UK-based energy company Independent Oil & Gas (IOG) has announced that the decommissioned Thames Pipeline could be restored to support gas supplies in the North Sea, after completing a successful integrity test.
The oil and gas company, which is based in central London, acquired the Thames Pipeline in April, and said that checks confirmed the pipeline can be used to safely transport gas from North Sea fields to onshore processing facilities.
A pressure test and a tethered pig inspection were carried out on the pipeline, with both showing no signs of internal corrosion or external defects.
The Thames Pipeline is estimated to have a total transport capacity of 550 million cubic feet of gas per day.
According to IOG, the Thames Pipeline could prove to be a very cost-efficient export route for its own fields, and the company could generate additional revenue by charging other firms that wish to use any available spare capacity.
IOG chief executive officer Andrew Hockey said: “Full ownership of this export pipeline with very substantial capacity…gives us real competitive advantage to capture consolidation opportunities in the southern North Sea.”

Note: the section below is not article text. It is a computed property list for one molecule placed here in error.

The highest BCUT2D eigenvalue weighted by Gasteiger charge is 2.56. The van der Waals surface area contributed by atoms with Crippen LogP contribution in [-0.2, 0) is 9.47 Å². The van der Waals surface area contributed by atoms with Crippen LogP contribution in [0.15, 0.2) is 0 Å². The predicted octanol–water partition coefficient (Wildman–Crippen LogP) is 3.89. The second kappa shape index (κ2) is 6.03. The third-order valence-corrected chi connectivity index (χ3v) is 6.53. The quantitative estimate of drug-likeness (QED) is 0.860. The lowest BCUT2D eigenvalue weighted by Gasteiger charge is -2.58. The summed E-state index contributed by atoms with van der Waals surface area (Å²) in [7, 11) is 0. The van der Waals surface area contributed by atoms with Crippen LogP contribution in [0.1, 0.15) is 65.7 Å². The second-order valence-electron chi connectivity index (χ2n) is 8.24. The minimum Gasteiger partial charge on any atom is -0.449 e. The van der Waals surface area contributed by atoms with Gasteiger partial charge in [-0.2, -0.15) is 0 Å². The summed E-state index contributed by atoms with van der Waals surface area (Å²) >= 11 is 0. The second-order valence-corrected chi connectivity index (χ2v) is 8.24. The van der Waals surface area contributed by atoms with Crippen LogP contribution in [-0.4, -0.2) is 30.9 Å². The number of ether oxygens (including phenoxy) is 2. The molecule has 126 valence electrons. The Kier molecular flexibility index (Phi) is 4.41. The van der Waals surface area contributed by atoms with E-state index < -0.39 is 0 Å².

“The recommissioning of the Thames Pipeline will breathe new economic life into a part of the North Sea formerly considered to be in terminal decline and help to maximise economic recovery for the UK.”
IOG is planning to make a final investment decision over whether to develop two groups of fields in the southern North Sea, which was postponed recently “to reflect the optimal timing for both fabrication and installation of key infrastructure.”
The decision is expected by the final quarter of 2018. If successful, the company hopes to bring these fields onstream “immediately after the 2019-2020 winter season,” instead of during Q4 2019, which was originally proposed.
Earlier this week, shares in the offshore oil and gas company fell by 9.9% to trade at 31.75p.